As with most of the towns in the Sureste Cruceño, Puerto Suárez also has its fair share of balnearios, which are absolutely necessary to escape the heat. The best is El Salao, 3 miles (5 kms) east of town. A little closer on the southeast side is La Vertiente. Both are free and have snacks, showers, and changing rooms. (On the weekends they are very crowded.) The best is La Represa, 25 miles (40 kms) southeast of town on the way to Mutún.
By the way, a trip to Mutún itself is pointless, although you'll be surprised how many taxistas will want to drive you there. Mutún is a mountain, with mining shacks at its base. Hot, dirty, and dull - unless you enjoy staring at what is rumoured to be the world´s largest manganese deposit. (It isn't, but it makes for good local copy.) Ever since the Indian mining firm Jindal invested billions in winning extraction rights to Mutún - only to lose them thanks to Evo's demagogic pretensions of protecting "national sovereignity" (the same fate that befell Brazil's EBX a few years earlier) - more foreign investors have been beating down the door. Don't hold your breath, however.
On the other hand, if you want the best bolivianite (ametrine), especially uncut, Puerto Suárez has it. A beautiful purplish stone, do not mistake it for amethyst (the better shops will make this clear from the start). On the other hand, if it's amethyst you want, that's here, too. In fact, Puerto Suárez is the country's centre for rare gem production, cutting, and exporting.
The rest of what people come to Puerto Suárez for is found further away from the city, although before heading out, ask at the alcaldía's Oficilia Mayor de Cultura y Turismo (976.2156). As with the Chiquitania in general, events and activities often materialise with no prior notice, and sometimes the best advice comes simply from asking the local grey beards.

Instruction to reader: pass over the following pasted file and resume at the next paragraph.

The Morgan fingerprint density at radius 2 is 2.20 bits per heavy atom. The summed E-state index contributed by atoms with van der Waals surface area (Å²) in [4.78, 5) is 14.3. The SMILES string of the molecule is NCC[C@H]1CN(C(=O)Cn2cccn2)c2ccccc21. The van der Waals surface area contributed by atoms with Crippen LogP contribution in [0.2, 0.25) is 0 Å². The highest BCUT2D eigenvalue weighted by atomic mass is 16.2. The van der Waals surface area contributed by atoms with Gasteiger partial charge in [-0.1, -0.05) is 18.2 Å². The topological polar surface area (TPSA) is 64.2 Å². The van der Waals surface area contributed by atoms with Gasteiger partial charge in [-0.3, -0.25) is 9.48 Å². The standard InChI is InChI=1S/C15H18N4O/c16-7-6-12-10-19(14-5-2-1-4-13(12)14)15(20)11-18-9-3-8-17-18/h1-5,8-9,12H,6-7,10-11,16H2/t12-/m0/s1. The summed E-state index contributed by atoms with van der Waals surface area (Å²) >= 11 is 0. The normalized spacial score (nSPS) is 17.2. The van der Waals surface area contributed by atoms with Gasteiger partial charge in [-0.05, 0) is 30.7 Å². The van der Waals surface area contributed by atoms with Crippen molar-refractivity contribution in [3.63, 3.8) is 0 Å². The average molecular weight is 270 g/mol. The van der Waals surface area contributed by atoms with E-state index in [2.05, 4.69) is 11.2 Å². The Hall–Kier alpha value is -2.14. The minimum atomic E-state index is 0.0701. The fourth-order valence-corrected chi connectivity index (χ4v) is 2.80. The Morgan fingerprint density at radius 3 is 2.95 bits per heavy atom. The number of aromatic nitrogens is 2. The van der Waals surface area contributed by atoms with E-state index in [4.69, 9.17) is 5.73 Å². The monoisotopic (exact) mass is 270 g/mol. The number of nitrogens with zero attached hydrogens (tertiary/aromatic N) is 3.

The top draw is the Pantanal and all that goes with it: endless waterscapes, rare flora and fauna, and some of the very best eco-tourism anywhere in the world. You will not be disappointed if you're after exotic species. They're literally everywhere you look outside the city, including more than 400 different types of butterflies, 700 reptiles, and 1,200 birds. But note that with the super-abundance of options also comes a deficit of local services. Puerto Suárez is not Samaipata or Buena Vista, much less Rurrenabaque, and the local tourism infrastructure is limited. Consequently, arranging a truly top-notch tour of the Pantanal is usually not done in Puerto Suárez. For this you'll want one of the high-end agencies in La Paz or Santa Cruz, who leave less to chance. All the same, you can see an enormous amount on your own here, or with a local guide. Some of the better known ones are Tours Aguas Tranquilas (976.2468) and the Asociación de Pescadores de Puerto Suárez (976.2778).